Starches and Gels
There are a number of ways to thicken a sauce, soup or curry. Thickening helps intensify flavour and provide a better texture; a creamy clam chowder is definitely much more appealing than a watery bowl with bits of seafood floating in it. There are a number of possible thickening agents the resourceful cook can choose from. In this unique series, we will explore the major types of thickening agents through the lens of a pastry chef. Although we will not strictly adhere to sweet territory, the centerpiece of this series will include five desserts of the custard/pudding category.
For the first dessert, take milk in a saucepan and reduce it for around 10 minutes. To it add a mixture of basmati rice ground coarsely with a bit of water, along with a few strands of saffron. Stir and reduce the mixture till it starts to thicken. Add sugar, a tiny pinch of salt and powdered cardamom. When it reaches the right consistency, pour it into earthen pots and allow to set and voila, you’ve got phirni.
The thickening agent in a phirni is starch, perhaps the most commonly used thickener in the kitchen, and definitely the most common thickener in the savoury kitchen. Starches consist of long chains of glucose bundled up into clumps. When added to a hot liquid, these strands open up and interlink with each other, trapping the liquid within its mesh, thus thickening it.
An important thing to keep in mind while thickening liquids with starches is to disperse it in some liquid before adding it; add dry starch directly and it will clump together and not do its job, creating a thin, lumpy end-product. The simplest way is to use a mixture of starch and water called a slurry. Cornstarch slurries are commonly used to thicken sauces in Chinese stir-fries (More on stir-fries here).
Another way to disperse the starch granules is by mixing it with softened butter to form blobs of what the French call beurre manie, great for finishing soups and sauces. A cooked mixture of equal parts flour and butter is called a roux, the base of countless French sauces and the Louisiana gumbo.
It is the starch from rice which thickens and creates the creamy consistency of a risotto, payesh (rice pudding) or a phirni. Phirni is a North Indian dessert which has multiple subtle variations. At the heart of all of them lies a mixture of milk and sugar thickened with starch.
The version of phirni most popular in Kolkata is a staple of the Calcutta-Mughlai cuisine. The rice used here is the short grain, high-starch gobindobhog rice, the basis for khichuri and payesh which we talked about in our dissection of the bhog. As the mixture is stirred, more starch is released, leading to a thick, creamy concoction, the perfect ending to a meal of mutton biryani and chicken chaap (For more about the Kolkata biryani, click here).
Unlike starches, our next category of thickeners, the gelling agents, are almost never used as it is in the savoury kitchen. Gelatin, pectin and agar agar as ingredients primarily belong to the pastry kitchen. But gelatin plays a crucial, undercover role in the savoury kitchen, something we’ve talked about in our kosha mangsho article and 7-part slow cooked series from last winter (Check out the kosha magsho article here).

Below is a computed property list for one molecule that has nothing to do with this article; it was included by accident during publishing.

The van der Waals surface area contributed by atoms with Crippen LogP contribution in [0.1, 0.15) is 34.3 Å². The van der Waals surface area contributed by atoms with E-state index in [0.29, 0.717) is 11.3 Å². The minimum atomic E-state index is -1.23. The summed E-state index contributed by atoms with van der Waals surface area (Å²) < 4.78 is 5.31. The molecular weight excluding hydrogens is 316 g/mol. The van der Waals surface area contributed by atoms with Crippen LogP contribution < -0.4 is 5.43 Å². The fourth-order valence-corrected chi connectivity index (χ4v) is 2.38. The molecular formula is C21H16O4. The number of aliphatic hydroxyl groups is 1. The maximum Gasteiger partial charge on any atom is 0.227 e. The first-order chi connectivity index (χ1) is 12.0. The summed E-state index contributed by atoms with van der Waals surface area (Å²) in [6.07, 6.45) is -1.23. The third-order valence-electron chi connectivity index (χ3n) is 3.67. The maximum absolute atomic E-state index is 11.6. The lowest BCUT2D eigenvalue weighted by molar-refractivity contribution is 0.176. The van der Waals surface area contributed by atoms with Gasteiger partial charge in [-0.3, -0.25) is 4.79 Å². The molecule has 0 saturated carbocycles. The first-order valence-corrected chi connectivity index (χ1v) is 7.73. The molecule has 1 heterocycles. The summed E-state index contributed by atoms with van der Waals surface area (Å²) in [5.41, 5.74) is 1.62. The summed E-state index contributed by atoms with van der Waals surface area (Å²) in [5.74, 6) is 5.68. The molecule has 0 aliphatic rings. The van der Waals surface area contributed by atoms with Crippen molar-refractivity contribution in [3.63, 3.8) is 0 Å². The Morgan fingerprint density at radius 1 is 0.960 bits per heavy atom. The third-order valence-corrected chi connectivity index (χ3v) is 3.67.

Braises are made with tough cuts of meat with a large amount of collagen-rich connective tissue. Collagen is made up of three strands of amino-acid chains wound together in a triple helix. As it slowly cooks, the strands of collagen break down into gelatin, which thickens the sauce and lends it a luscious mouthfeel.
When used as an ingredient, gelatin needs to be soaked in water, allowing the granules to activate and swell in size, a technique called blooming. The bloomed gelatin is added to the mixture you want to set. Add it to fruit juice and you’ve got jelly. Add it to a mixture of cream and milk, flavoured with vanilla, and you get panna cotta. You can play around with the flavours; masala chai and mango lassi are some great Indian options.
The classic panna cotta, however, is an exercise in simplicity: milk and cream, sweetened with sugar, flavoured with vanilla, and thickened with gelatin. With so few ingredients, there isn’t room to hide, the smallest of mistakes can become conspicuous. When made properly though, it is a masterpiece. Pair it with some berry coulis and you’ve got a dessert that’s hard to beat.
For the sake of completion, it is worth mentioning some of the other gelling agents used in the kitchen. Agar agar or china grass is made from seaweed and is a vegan alternative to gelatin. Agar is commonly used in places like Japan. Pectin is also a plant product and primarily used in jam-making and is abundant in apple cores, which is why apple cores are often thrown into the jam mix. Pectin creates an end-product with a firmer mouthfeel, like the chewy fruit pastilles.
There’s also xanthan gum, gellan gum and carrageenan that is used as thickeners in products like ketchups and yoghurt, and often employed in high-end restaurants for niche applications like thickening sauces to the perfect consistency. Speaking of which, do check out Adam Ragusea’s video on alternative starches for sauce thickening, which is beyond the scope of this series. We will do a dedicated saucemaking series soon.
In Part 2 of our journey, we will move on to dessert three, explore the role of yet another crucial thickening agent of the pastry kitchen.
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